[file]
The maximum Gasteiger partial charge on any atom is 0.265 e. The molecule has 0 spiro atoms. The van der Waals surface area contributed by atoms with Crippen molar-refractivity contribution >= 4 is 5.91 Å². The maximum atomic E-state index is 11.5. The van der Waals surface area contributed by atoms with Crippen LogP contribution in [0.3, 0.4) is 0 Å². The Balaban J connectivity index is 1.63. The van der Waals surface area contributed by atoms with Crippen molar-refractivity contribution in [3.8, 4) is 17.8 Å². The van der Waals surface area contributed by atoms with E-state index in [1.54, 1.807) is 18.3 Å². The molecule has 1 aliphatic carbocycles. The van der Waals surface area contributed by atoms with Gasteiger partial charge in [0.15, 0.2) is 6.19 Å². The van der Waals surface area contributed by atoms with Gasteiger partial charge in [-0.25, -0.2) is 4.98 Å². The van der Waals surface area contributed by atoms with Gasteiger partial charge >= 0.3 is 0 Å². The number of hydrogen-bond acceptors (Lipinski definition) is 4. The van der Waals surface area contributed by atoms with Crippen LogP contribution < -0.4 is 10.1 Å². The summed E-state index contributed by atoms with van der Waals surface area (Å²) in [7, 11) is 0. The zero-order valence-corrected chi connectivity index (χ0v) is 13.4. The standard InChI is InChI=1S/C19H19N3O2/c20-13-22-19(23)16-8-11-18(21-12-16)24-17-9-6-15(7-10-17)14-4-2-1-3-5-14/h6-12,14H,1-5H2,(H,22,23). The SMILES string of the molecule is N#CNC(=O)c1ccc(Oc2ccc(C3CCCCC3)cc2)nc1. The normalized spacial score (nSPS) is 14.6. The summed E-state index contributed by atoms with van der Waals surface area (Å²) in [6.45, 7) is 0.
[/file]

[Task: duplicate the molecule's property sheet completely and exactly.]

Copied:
The maximum Gasteiger partial charge on any atom is 0.265 e. The molecule has 0 spiro atoms. The van der Waals surface area contributed by atoms with Crippen molar-refractivity contribution >= 4 is 5.91 Å². The maximum atomic E-state index is 11.5. The van der Waals surface area contributed by atoms with Crippen LogP contribution in [0.3, 0.4) is 0 Å². The Balaban J connectivity index is 1.63. The van der Waals surface area contributed by atoms with Crippen molar-refractivity contribution in [3.8, 4) is 17.8 Å². The van der Waals surface area contributed by atoms with E-state index in [1.54, 1.807) is 18.3 Å². The molecule has 1 aliphatic carbocycles. The van der Waals surface area contributed by atoms with Gasteiger partial charge in [0.15, 0.2) is 6.19 Å². The van der Waals surface area contributed by atoms with Gasteiger partial charge in [-0.25, -0.2) is 4.98 Å². The van der Waals surface area contributed by atoms with Gasteiger partial charge >= 0.3 is 0 Å². The number of hydrogen-bond acceptors (Lipinski definition) is 4. The van der Waals surface area contributed by atoms with Crippen LogP contribution < -0.4 is 10.1 Å². The summed E-state index contributed by atoms with van der Waals surface area (Å²) in [7, 11) is 0. The zero-order valence-corrected chi connectivity index (χ0v) is 13.4. The standard InChI is InChI=1S/C19H19N3O2/c20-13-22-19(23)16-8-11-18(21-12-16)24-17-9-6-15(7-10-17)14-4-2-1-3-5-14/h6-12,14H,1-5H2,(H,22,23). The SMILES string of the molecule is N#CNC(=O)c1ccc(Oc2ccc(C3CCCCC3)cc2)nc1. The normalized spacial score (nSPS) is 14.6. The summed E-state index contributed by atoms with van der Waals surface area (Å²) in [6.45, 7) is 0.